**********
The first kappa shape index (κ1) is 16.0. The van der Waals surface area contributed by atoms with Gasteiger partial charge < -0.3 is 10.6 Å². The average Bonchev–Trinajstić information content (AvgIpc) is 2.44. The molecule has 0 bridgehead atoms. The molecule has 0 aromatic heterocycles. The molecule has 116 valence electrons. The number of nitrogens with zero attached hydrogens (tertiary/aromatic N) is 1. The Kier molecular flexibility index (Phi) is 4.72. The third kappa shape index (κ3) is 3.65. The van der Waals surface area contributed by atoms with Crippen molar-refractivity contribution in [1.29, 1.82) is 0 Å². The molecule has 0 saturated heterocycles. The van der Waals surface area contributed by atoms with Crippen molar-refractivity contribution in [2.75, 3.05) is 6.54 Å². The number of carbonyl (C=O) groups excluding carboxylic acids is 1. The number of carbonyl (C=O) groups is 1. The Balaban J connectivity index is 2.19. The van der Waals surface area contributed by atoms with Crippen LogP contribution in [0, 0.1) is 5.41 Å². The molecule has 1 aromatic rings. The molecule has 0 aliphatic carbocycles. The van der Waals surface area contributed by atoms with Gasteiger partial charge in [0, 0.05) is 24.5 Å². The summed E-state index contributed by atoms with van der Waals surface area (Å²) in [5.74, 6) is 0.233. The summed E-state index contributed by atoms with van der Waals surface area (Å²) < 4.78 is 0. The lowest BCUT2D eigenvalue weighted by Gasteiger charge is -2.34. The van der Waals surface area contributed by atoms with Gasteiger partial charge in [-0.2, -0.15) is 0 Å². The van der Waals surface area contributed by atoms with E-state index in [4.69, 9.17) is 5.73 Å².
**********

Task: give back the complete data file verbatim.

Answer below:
The first kappa shape index (κ1) is 16.0. The van der Waals surface area contributed by atoms with Gasteiger partial charge < -0.3 is 10.6 Å². The average Bonchev–Trinajstić information content (AvgIpc) is 2.44. The molecule has 0 bridgehead atoms. The molecule has 0 aromatic heterocycles. The molecule has 116 valence electrons. The number of nitrogens with zero attached hydrogens (tertiary/aromatic N) is 1. The Kier molecular flexibility index (Phi) is 4.72. The third kappa shape index (κ3) is 3.65. The van der Waals surface area contributed by atoms with Crippen molar-refractivity contribution in [1.29, 1.82) is 0 Å². The molecule has 0 saturated heterocycles. The van der Waals surface area contributed by atoms with Crippen molar-refractivity contribution in [2.75, 3.05) is 6.54 Å². The number of carbonyl (C=O) groups excluding carboxylic acids is 1. The number of carbonyl (C=O) groups is 1. The Balaban J connectivity index is 2.19. The van der Waals surface area contributed by atoms with Crippen LogP contribution in [0, 0.1) is 5.41 Å². The molecule has 1 aromatic rings. The molecule has 0 aliphatic carbocycles. The van der Waals surface area contributed by atoms with Gasteiger partial charge in [0, 0.05) is 24.5 Å². The summed E-state index contributed by atoms with van der Waals surface area (Å²) in [5.74, 6) is 0.233. The summed E-state index contributed by atoms with van der Waals surface area (Å²) < 4.78 is 0. The lowest BCUT2D eigenvalue weighted by Gasteiger charge is -2.34. The van der Waals surface area contributed by atoms with Gasteiger partial charge in [-0.2, -0.15) is 0 Å². The van der Waals surface area contributed by atoms with E-state index in [4.69, 9.17) is 5.73 Å².